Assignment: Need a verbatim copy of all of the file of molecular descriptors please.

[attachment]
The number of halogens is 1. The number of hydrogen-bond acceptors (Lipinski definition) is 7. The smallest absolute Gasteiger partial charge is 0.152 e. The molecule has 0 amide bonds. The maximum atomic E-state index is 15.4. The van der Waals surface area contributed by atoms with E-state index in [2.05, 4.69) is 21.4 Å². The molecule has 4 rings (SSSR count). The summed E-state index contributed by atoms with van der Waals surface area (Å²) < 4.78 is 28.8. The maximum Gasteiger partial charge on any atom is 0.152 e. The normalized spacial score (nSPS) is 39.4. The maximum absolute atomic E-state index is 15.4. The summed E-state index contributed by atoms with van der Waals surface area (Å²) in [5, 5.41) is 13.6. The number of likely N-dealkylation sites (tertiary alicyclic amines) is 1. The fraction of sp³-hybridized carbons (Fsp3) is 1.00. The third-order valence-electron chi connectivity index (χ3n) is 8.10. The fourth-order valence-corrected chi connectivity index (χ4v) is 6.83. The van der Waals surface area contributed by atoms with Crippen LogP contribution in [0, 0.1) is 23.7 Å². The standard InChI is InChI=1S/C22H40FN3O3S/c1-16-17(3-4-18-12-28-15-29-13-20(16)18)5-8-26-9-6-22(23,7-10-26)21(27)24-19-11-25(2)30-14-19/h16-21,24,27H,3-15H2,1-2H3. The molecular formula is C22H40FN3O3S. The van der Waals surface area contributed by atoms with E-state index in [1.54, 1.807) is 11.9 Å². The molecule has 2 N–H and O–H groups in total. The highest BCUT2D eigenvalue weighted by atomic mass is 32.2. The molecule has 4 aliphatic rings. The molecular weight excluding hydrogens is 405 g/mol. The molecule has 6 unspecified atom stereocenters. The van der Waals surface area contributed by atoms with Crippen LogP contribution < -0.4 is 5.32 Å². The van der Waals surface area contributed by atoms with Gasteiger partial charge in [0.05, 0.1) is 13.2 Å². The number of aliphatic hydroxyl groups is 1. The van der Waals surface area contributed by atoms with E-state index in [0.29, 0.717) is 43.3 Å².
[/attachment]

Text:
The number of halogens is 1. The number of hydrogen-bond acceptors (Lipinski definition) is 7. The smallest absolute Gasteiger partial charge is 0.152 e. The molecule has 0 amide bonds. The maximum atomic E-state index is 15.4. The van der Waals surface area contributed by atoms with E-state index in [2.05, 4.69) is 21.4 Å². The molecule has 4 rings (SSSR count). The summed E-state index contributed by atoms with van der Waals surface area (Å²) < 4.78 is 28.8. The maximum Gasteiger partial charge on any atom is 0.152 e. The normalized spacial score (nSPS) is 39.4. The maximum absolute atomic E-state index is 15.4. The summed E-state index contributed by atoms with van der Waals surface area (Å²) in [5, 5.41) is 13.6. The number of likely N-dealkylation sites (tertiary alicyclic amines) is 1. The fraction of sp³-hybridized carbons (Fsp3) is 1.00. The third-order valence-electron chi connectivity index (χ3n) is 8.10. The fourth-order valence-corrected chi connectivity index (χ4v) is 6.83. The van der Waals surface area contributed by atoms with Crippen LogP contribution in [0, 0.1) is 23.7 Å². The standard InChI is InChI=1S/C22H40FN3O3S/c1-16-17(3-4-18-12-28-15-29-13-20(16)18)5-8-26-9-6-22(23,7-10-26)21(27)24-19-11-25(2)30-14-19/h16-21,24,27H,3-15H2,1-2H3. The molecular formula is C22H40FN3O3S. The van der Waals surface area contributed by atoms with E-state index in [1.54, 1.807) is 11.9 Å². The molecule has 2 N–H and O–H groups in total. The highest BCUT2D eigenvalue weighted by atomic mass is 32.2. The molecule has 4 aliphatic rings. The molecular weight excluding hydrogens is 405 g/mol. The molecule has 6 unspecified atom stereocenters. The van der Waals surface area contributed by atoms with Crippen LogP contribution < -0.4 is 5.32 Å². The van der Waals surface area contributed by atoms with Gasteiger partial charge in [0.05, 0.1) is 13.2 Å². The number of aliphatic hydroxyl groups is 1. The van der Waals surface area contributed by atoms with E-state index in [0.29, 0.717) is 43.3 Å².